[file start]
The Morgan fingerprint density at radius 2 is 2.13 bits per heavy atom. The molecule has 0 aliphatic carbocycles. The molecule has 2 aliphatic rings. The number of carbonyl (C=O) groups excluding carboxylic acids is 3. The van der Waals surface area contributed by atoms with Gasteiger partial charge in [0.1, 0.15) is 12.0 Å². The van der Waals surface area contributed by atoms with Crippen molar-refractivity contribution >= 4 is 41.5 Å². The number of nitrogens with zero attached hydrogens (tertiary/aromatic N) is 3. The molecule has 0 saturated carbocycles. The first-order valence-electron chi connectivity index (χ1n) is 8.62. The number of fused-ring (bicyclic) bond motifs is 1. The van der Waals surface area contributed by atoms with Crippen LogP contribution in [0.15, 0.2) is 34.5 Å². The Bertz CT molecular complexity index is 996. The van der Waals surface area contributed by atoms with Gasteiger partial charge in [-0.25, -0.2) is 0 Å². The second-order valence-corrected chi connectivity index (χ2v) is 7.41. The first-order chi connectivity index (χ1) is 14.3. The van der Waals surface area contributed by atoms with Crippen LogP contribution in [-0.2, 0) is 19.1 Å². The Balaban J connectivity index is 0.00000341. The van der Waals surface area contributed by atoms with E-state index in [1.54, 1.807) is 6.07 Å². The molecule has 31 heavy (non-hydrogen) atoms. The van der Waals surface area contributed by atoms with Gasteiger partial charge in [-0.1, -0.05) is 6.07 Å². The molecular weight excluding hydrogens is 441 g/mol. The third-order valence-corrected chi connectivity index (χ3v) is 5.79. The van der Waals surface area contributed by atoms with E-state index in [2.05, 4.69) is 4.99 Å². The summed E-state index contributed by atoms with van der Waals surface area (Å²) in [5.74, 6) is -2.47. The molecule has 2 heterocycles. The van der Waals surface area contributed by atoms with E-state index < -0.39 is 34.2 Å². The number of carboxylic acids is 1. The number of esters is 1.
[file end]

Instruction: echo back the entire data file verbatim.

The Morgan fingerprint density at radius 2 is 2.13 bits per heavy atom. The molecule has 0 aliphatic carbocycles. The molecule has 2 aliphatic rings. The number of carbonyl (C=O) groups excluding carboxylic acids is 3. The van der Waals surface area contributed by atoms with Gasteiger partial charge in [0.1, 0.15) is 12.0 Å². The van der Waals surface area contributed by atoms with Crippen molar-refractivity contribution >= 4 is 41.5 Å². The number of nitrogens with zero attached hydrogens (tertiary/aromatic N) is 3. The molecule has 0 saturated carbocycles. The first-order valence-electron chi connectivity index (χ1n) is 8.62. The number of fused-ring (bicyclic) bond motifs is 1. The van der Waals surface area contributed by atoms with Crippen LogP contribution in [0.15, 0.2) is 34.5 Å². The Bertz CT molecular complexity index is 996. The van der Waals surface area contributed by atoms with Gasteiger partial charge in [-0.25, -0.2) is 0 Å². The second-order valence-corrected chi connectivity index (χ2v) is 7.41. The first-order chi connectivity index (χ1) is 14.3. The van der Waals surface area contributed by atoms with Crippen LogP contribution in [-0.2, 0) is 19.1 Å². The Balaban J connectivity index is 0.00000341. The van der Waals surface area contributed by atoms with E-state index in [1.54, 1.807) is 6.07 Å². The molecule has 31 heavy (non-hydrogen) atoms. The van der Waals surface area contributed by atoms with Gasteiger partial charge in [-0.1, -0.05) is 6.07 Å². The molecular weight excluding hydrogens is 441 g/mol. The third-order valence-corrected chi connectivity index (χ3v) is 5.79. The van der Waals surface area contributed by atoms with E-state index in [2.05, 4.69) is 4.99 Å². The summed E-state index contributed by atoms with van der Waals surface area (Å²) in [5.74, 6) is -2.47. The molecule has 2 heterocycles. The van der Waals surface area contributed by atoms with E-state index < -0.39 is 34.2 Å². The number of carboxylic acids is 1. The number of esters is 1.